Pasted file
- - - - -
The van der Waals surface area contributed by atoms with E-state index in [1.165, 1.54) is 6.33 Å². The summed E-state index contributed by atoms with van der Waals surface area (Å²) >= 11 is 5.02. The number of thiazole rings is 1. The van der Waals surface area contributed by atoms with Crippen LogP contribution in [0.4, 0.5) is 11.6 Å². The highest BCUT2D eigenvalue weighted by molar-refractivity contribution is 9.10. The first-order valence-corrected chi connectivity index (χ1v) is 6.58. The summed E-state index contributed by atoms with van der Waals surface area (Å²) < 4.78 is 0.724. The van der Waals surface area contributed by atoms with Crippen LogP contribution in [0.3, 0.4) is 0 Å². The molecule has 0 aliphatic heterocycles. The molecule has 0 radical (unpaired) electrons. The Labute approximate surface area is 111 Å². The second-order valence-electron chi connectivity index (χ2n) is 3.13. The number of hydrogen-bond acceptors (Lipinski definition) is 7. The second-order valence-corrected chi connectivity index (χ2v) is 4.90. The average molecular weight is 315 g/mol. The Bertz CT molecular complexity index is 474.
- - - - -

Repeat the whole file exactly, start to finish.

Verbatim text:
The van der Waals surface area contributed by atoms with E-state index in [1.165, 1.54) is 6.33 Å². The summed E-state index contributed by atoms with van der Waals surface area (Å²) >= 11 is 5.02. The number of thiazole rings is 1. The van der Waals surface area contributed by atoms with Crippen LogP contribution in [0.4, 0.5) is 11.6 Å². The highest BCUT2D eigenvalue weighted by molar-refractivity contribution is 9.10. The first-order valence-corrected chi connectivity index (χ1v) is 6.58. The summed E-state index contributed by atoms with van der Waals surface area (Å²) < 4.78 is 0.724. The van der Waals surface area contributed by atoms with Crippen LogP contribution in [0.3, 0.4) is 0 Å². The molecule has 0 aliphatic heterocycles. The molecule has 0 radical (unpaired) electrons. The Labute approximate surface area is 111 Å². The second-order valence-electron chi connectivity index (χ2n) is 3.13. The number of hydrogen-bond acceptors (Lipinski definition) is 7. The second-order valence-corrected chi connectivity index (χ2v) is 4.90. The average molecular weight is 315 g/mol. The Bertz CT molecular complexity index is 474.